The Douglass at Page Woodson in Oklahoma City won a 2018 Richard H. Driehaus Foundation National Preservation Award.Photo by Justin Clemons Photography / Courtesy of the National Trust for Historic Preservation
The sun rises over the Douglass at Page Woodson like it does over all apartment buildings in Oklahoma City. Dishwashers are running. A child plays in the courtyard. A cat curls up on the couch. These activities aren’t unique. The difference being, they’re occurring at a prestigious historic preservation award winner.
At the National Trust for Historic Preservation’s PastForward 2018 conference in San Francisco this month, the Douglass at Page Woodson was presented with a Richard H. Driehaus Foundation National Preservation Award, one of only three awardees chosen from a juried competition of 50 nominations. The annual awards recognize historic preservation efforts that demonstrate excellence in execution and a positive impact on the vitality of their cities and towns.
In a released statement, President and CEO Stephanie Meeks of the National Trust said, the vacant-school-turned-affordable-housing-development is “remarkable not just for its historic and architectural character, but for the many ways it puts community first.”
Situated in northeast Oklahoma City at the corner of 6th and High, Douglass High School was the city’s first facility during legalized segregation to serve as a high school for African Americans citywide. Named commemoratively for Frederick Douglass, whose name has graced schools in the vicinity from before statehood up to present day, the school’s tenure at this spot lasted from 1934 to 1955. Prior to Douglass, the original building housed Lowell School, an all-white elementary. To become the 90,000-square-foot, full-service high school for Douglass, the site underwent substantial expansion, almost ten times the size of the former elementary building, with additions for classroom space, a gymnasium and auditorium.
The courtyard at the Douglass at Page Woodson.Photo by Justin Clemons Photography / Courtesy of the National Trust for Historic Preservation
During segregation, when the remainder of the city was not freely open, Douglass High School took on even more importance as a community gathering place for African-American students, educators, and parents. Some of Oklahoma City’s most acclaimed citizens called Douglass High School home, including principals Inman E. Page and Frederick D. Moon, and Zelia Page Breaux, the school’s first music teacher and director of the band, to name a few.
Built in 1910, the original elementary school building was designed in the Classical Revival style by architect Solomon Layton and his firm, known in circles as the state’s premier architect of his era, and whose influence on Oklahoma City was extensive. The red brick and limestone building is three stories in height in a rectangular footprint. Facing westward toward downtown, it’s perched on a knoll above the sidewalk where, from the beginning, a concrete retaining wall stands, as if raising up the edifice, analogous to the role of public education advancing pupils.
Layton’s later firm also designed the transformative additions built in 1934 for Douglass High School. The expansions on the north and south extended eastward, embracing the city block in a U-shaped footprint. Deftly matching masonry materials between two eras, and fusing the earlier building’s Classical Revival style with the contemporary Art Deco—which in itself was an intentional break with revival precedents—Layton’s firm maturely illustrated its artistry with time. Douglass High School was listed on the National Register of Historic Places in 2007.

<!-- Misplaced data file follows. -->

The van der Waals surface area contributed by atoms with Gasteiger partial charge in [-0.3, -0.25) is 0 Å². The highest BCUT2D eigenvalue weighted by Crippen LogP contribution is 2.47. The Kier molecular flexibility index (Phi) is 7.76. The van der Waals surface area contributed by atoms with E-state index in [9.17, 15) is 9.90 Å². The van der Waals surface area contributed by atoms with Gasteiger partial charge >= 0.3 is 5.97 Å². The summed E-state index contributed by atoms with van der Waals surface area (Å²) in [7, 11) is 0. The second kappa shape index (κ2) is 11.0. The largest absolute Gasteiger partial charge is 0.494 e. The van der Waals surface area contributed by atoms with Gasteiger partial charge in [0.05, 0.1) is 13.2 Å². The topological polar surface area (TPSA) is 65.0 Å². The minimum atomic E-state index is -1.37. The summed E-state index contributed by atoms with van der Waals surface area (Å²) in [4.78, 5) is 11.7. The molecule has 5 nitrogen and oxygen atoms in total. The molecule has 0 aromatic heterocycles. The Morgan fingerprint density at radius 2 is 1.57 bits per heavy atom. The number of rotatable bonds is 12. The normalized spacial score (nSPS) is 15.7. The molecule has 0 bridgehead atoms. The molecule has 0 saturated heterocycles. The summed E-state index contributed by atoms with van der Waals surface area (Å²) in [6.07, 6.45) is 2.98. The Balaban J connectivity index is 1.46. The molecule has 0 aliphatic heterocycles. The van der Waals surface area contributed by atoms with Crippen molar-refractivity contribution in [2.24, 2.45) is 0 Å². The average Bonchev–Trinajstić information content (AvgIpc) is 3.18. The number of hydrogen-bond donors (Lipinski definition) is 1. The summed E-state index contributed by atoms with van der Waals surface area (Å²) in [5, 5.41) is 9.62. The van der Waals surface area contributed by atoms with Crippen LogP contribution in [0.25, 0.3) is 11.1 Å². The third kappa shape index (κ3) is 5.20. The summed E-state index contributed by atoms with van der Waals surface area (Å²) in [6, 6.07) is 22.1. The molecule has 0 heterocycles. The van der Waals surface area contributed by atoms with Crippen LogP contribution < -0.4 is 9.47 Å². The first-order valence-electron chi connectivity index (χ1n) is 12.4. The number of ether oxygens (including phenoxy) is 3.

For the historic rehabilitation of the Douglass at Page Woodson, Smith Dalia Architects served as architect of record. Based in Atlanta, Smith Dalia began their connection with Oklahoma City on the mixed-use redevelopment of the 1923 Layton-designed Masonic Temple, which later was home to the Journal Record newspaper. The Heritage, as the redevelopment is known, is directly adjacent to the Oklahoma National Memorial.
“The privilege of working on the Heritage led to our introduction to developer Ron Bradshaw and the Page Woodson project,” recalled Julie Dalia, marketing manager at Smith Dalia.
After the board of education closed the Page Woodson school facility in 1993, the next 20 years saw the property suffer the severity of vandalism, fires and weather damage. The building needed sensitive treatment to retain as much historic fabric while converting the space into apartments, including the restoration of the Art Deco auditorium. Smith Dalia brought a meticulous approach to assure certified historic tax credits would assist in financing the repurposing of this community asset.
A vestibule at the Douglass at Page Woodson.Photo by Justin Clemons Photography / Courtesy of the National Trust for Historic Preservation
To contribute to the apartment unit total, a value proposition, Smith Dalia innovated by creating an additional floor level inside the former gymnasium. “Threading a new steel structure to support the floor, unseen, from the basement through one level without impacting the existing structure required close coordination between architect, structural engineer and contractor,” said lead architect Amanda Warr of Smith Dalia. “This type of teamwork resulted in tremendous satisfaction in being able to pass the National Park Service tax credit review and still end up with 60 historically-rich, affordable apartments and a community auditorium.”